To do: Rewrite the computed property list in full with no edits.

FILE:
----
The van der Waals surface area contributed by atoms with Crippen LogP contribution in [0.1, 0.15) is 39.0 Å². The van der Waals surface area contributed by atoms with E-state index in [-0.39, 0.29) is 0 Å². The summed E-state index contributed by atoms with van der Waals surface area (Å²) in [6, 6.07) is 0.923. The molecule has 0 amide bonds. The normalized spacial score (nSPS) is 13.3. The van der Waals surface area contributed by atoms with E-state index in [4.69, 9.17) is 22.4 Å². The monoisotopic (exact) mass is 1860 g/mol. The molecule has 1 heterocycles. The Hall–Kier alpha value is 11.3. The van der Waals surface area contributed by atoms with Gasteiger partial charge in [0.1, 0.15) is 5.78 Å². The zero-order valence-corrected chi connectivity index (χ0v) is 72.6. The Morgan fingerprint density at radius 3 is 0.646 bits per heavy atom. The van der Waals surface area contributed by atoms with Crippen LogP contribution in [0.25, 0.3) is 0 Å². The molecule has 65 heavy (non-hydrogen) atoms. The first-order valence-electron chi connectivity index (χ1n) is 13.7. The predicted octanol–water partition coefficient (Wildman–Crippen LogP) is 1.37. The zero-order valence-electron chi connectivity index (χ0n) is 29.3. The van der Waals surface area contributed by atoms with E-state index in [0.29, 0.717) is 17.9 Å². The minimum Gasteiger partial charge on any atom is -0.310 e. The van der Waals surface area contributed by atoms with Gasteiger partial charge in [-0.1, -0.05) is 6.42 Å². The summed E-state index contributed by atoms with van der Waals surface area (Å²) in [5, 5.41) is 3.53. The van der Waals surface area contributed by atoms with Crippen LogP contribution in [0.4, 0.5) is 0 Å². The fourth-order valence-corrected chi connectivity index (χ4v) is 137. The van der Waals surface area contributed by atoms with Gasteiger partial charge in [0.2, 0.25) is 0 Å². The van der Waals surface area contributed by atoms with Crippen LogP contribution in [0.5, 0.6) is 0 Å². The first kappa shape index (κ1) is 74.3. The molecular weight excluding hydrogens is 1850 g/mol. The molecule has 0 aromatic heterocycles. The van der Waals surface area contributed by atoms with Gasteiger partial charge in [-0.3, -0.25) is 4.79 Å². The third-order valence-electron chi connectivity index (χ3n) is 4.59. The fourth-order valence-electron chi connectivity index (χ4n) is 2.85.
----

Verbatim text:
The van der Waals surface area contributed by atoms with Crippen LogP contribution in [0.1, 0.15) is 39.0 Å². The van der Waals surface area contributed by atoms with E-state index in [-0.39, 0.29) is 0 Å². The summed E-state index contributed by atoms with van der Waals surface area (Å²) in [6, 6.07) is 0.923. The molecule has 0 amide bonds. The normalized spacial score (nSPS) is 13.3. The van der Waals surface area contributed by atoms with E-state index in [4.69, 9.17) is 22.4 Å². The monoisotopic (exact) mass is 1860 g/mol. The molecule has 1 heterocycles. The Hall–Kier alpha value is 11.3. The van der Waals surface area contributed by atoms with Gasteiger partial charge in [0.1, 0.15) is 5.78 Å². The zero-order valence-corrected chi connectivity index (χ0v) is 72.6. The Morgan fingerprint density at radius 3 is 0.646 bits per heavy atom. The van der Waals surface area contributed by atoms with Crippen LogP contribution in [0.25, 0.3) is 0 Å². The molecule has 65 heavy (non-hydrogen) atoms. The first-order valence-electron chi connectivity index (χ1n) is 13.7. The predicted octanol–water partition coefficient (Wildman–Crippen LogP) is 1.37. The zero-order valence-electron chi connectivity index (χ0n) is 29.3. The van der Waals surface area contributed by atoms with E-state index in [0.29, 0.717) is 17.9 Å². The minimum Gasteiger partial charge on any atom is -0.310 e. The van der Waals surface area contributed by atoms with Gasteiger partial charge in [-0.1, -0.05) is 6.42 Å². The summed E-state index contributed by atoms with van der Waals surface area (Å²) in [5, 5.41) is 3.53. The van der Waals surface area contributed by atoms with Crippen LogP contribution in [0.4, 0.5) is 0 Å². The fourth-order valence-corrected chi connectivity index (χ4v) is 137. The van der Waals surface area contributed by atoms with Gasteiger partial charge in [0.2, 0.25) is 0 Å². The van der Waals surface area contributed by atoms with Crippen LogP contribution in [0.5, 0.6) is 0 Å². The first kappa shape index (κ1) is 74.3. The molecular weight excluding hydrogens is 1850 g/mol. The molecule has 0 aromatic heterocycles. The van der Waals surface area contributed by atoms with Gasteiger partial charge in [-0.3, -0.25) is 4.79 Å². The third-order valence-electron chi connectivity index (χ3n) is 4.59. The fourth-order valence-electron chi connectivity index (χ4n) is 2.85.